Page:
Now, if $\sf ZFC$ is truly consistent, then it cannot prove this fact, so this is a true statement which is not provable. But if $\sf ZFC$ is inconsistent, well, then this question is moot, isn't it?


Let me add a small and fine point. Most "standard" set theoretic independence come from one of two things:

  1. Forcing and inner models related results, like the Continuum Hypothesis or Martin's Axiom. These are not related to number theoretic results, not directly, and since these methods cannot change the truth about first-order statements on the natural numbers (second-order is a different thing, since different models can have more or less subsets of natural numbers), the proofs obtained by these methods indicate that the statements in question are not really related to number theoretic ones.

  2. Stronger theories, like inaccessible cardinals or the consistency of $\sf ZF$ and extensions thereof. These are number theoretic statements, for the most part $\Pi_1$ or $\Sigma_1$ results about the consistency or inconsistency of certain things. For example, $\sf ZFC$ and "There is a nontrivial elementary embedding $j\colon V\to V$" is inconsistent. While formalizing this might be a bit awkward, we can still turn this into a number theoretic statement, and this would be a $\Sigma_1$ statement. Then not only that this statement is true, $\sf PA$ itself would prove it!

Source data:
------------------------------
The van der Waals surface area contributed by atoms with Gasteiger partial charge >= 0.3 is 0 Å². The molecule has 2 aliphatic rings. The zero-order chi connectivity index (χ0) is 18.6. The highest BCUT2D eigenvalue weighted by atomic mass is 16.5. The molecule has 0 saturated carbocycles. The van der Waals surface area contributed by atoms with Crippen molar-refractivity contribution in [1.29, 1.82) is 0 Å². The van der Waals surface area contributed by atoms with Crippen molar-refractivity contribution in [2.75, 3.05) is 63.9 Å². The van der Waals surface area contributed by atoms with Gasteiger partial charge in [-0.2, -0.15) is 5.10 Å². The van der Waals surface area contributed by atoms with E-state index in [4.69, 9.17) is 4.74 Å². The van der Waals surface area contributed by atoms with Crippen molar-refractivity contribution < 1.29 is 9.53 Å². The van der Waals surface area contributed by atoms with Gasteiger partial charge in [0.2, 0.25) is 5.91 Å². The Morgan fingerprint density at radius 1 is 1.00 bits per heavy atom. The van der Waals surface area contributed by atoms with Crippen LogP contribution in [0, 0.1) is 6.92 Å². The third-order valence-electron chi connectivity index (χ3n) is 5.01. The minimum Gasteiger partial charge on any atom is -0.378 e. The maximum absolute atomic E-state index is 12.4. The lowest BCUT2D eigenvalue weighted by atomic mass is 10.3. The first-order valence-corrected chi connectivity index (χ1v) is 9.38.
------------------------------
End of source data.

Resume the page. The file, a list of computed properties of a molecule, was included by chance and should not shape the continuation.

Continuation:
Now you might argue that neither is a number theoretic problem. And these would be something like Diophantine equations, or Goldbach's conjecture. And to this I would retort, that the second type of statements are Diophantine equations, or rather could be translated to them. And that Goldbach's conjecture, and things like that, by the first type of statements, cannot be proved to be independent just using forcing or inner model arguments. Thus a proof that Goldbach is independent of $\sf ZFC$ would have to be of an entirely new style.

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If ZFC is inconsistent, then yes: everything can be proven in an inconsistent theory.

If it is consistent, then no, by the Godel results.

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  • $\begingroup$ @PeterSmith Will do right now! $\endgroup$ – Bram28 Jan 2 '18 at 14:44